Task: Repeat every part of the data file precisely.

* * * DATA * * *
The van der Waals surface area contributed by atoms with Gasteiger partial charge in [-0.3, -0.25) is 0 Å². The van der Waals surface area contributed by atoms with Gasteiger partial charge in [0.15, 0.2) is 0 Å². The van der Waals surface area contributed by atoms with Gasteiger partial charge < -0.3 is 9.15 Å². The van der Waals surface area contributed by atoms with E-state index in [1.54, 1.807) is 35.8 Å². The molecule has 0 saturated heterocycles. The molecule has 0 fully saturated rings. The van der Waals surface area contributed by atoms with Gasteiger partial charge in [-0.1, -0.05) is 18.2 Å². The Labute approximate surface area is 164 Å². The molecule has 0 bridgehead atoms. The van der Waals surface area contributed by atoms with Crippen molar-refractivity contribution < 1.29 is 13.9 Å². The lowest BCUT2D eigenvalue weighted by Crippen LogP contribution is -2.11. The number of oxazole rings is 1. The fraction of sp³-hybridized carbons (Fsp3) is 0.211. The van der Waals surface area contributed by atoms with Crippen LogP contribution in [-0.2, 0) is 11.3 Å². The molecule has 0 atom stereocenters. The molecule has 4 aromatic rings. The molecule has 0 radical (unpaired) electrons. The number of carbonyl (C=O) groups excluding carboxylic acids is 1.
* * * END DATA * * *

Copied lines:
The van der Waals surface area contributed by atoms with Gasteiger partial charge in [-0.3, -0.25) is 0 Å². The van der Waals surface area contributed by atoms with Gasteiger partial charge in [0.15, 0.2) is 0 Å². The van der Waals surface area contributed by atoms with Gasteiger partial charge < -0.3 is 9.15 Å². The van der Waals surface area contributed by atoms with E-state index in [1.54, 1.807) is 35.8 Å². The molecule has 0 saturated heterocycles. The molecule has 0 fully saturated rings. The van der Waals surface area contributed by atoms with Gasteiger partial charge in [-0.1, -0.05) is 18.2 Å². The Labute approximate surface area is 164 Å². The molecule has 0 bridgehead atoms. The van der Waals surface area contributed by atoms with Crippen molar-refractivity contribution < 1.29 is 13.9 Å². The lowest BCUT2D eigenvalue weighted by Crippen LogP contribution is -2.11. The number of oxazole rings is 1. The fraction of sp³-hybridized carbons (Fsp3) is 0.211. The van der Waals surface area contributed by atoms with Crippen LogP contribution in [-0.2, 0) is 11.3 Å². The molecule has 0 atom stereocenters. The molecule has 4 aromatic rings. The molecule has 0 radical (unpaired) electrons. The number of carbonyl (C=O) groups excluding carboxylic acids is 1.